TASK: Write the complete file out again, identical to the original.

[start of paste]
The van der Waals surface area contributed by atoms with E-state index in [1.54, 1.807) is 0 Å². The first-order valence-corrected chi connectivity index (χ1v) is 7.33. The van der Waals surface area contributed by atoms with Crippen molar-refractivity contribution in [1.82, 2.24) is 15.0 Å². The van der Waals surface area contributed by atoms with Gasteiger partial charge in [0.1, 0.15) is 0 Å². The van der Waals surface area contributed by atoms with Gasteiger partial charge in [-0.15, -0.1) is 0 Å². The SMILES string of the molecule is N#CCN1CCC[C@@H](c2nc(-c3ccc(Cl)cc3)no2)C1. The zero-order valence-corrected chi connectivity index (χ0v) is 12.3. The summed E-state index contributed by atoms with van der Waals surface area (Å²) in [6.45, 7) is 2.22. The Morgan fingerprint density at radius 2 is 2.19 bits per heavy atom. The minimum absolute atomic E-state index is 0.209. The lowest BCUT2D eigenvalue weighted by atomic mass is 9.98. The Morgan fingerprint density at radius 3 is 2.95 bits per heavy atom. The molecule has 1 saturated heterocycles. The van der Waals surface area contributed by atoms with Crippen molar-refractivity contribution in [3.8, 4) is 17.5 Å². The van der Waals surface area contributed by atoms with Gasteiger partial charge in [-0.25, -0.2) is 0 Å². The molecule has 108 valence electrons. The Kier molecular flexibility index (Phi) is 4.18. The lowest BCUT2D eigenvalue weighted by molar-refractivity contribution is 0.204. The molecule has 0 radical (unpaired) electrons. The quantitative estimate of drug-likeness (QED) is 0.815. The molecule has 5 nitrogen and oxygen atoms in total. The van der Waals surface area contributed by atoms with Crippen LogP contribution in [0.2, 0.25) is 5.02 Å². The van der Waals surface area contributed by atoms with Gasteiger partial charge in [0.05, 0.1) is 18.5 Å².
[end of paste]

The van der Waals surface area contributed by atoms with E-state index in [1.54, 1.807) is 0 Å². The first-order valence-corrected chi connectivity index (χ1v) is 7.33. The van der Waals surface area contributed by atoms with Crippen molar-refractivity contribution in [1.82, 2.24) is 15.0 Å². The van der Waals surface area contributed by atoms with Gasteiger partial charge in [0.1, 0.15) is 0 Å². The van der Waals surface area contributed by atoms with Gasteiger partial charge in [-0.15, -0.1) is 0 Å². The SMILES string of the molecule is N#CCN1CCC[C@@H](c2nc(-c3ccc(Cl)cc3)no2)C1. The zero-order valence-corrected chi connectivity index (χ0v) is 12.3. The summed E-state index contributed by atoms with van der Waals surface area (Å²) in [6.45, 7) is 2.22. The Morgan fingerprint density at radius 2 is 2.19 bits per heavy atom. The minimum absolute atomic E-state index is 0.209. The lowest BCUT2D eigenvalue weighted by atomic mass is 9.98. The Morgan fingerprint density at radius 3 is 2.95 bits per heavy atom. The molecule has 1 saturated heterocycles. The van der Waals surface area contributed by atoms with Crippen molar-refractivity contribution in [3.8, 4) is 17.5 Å². The van der Waals surface area contributed by atoms with Gasteiger partial charge in [-0.25, -0.2) is 0 Å². The molecule has 108 valence electrons. The Kier molecular flexibility index (Phi) is 4.18. The lowest BCUT2D eigenvalue weighted by molar-refractivity contribution is 0.204. The molecule has 0 radical (unpaired) electrons. The quantitative estimate of drug-likeness (QED) is 0.815. The molecule has 5 nitrogen and oxygen atoms in total. The van der Waals surface area contributed by atoms with Crippen LogP contribution in [0.2, 0.25) is 5.02 Å². The van der Waals surface area contributed by atoms with Gasteiger partial charge in [0.05, 0.1) is 18.5 Å².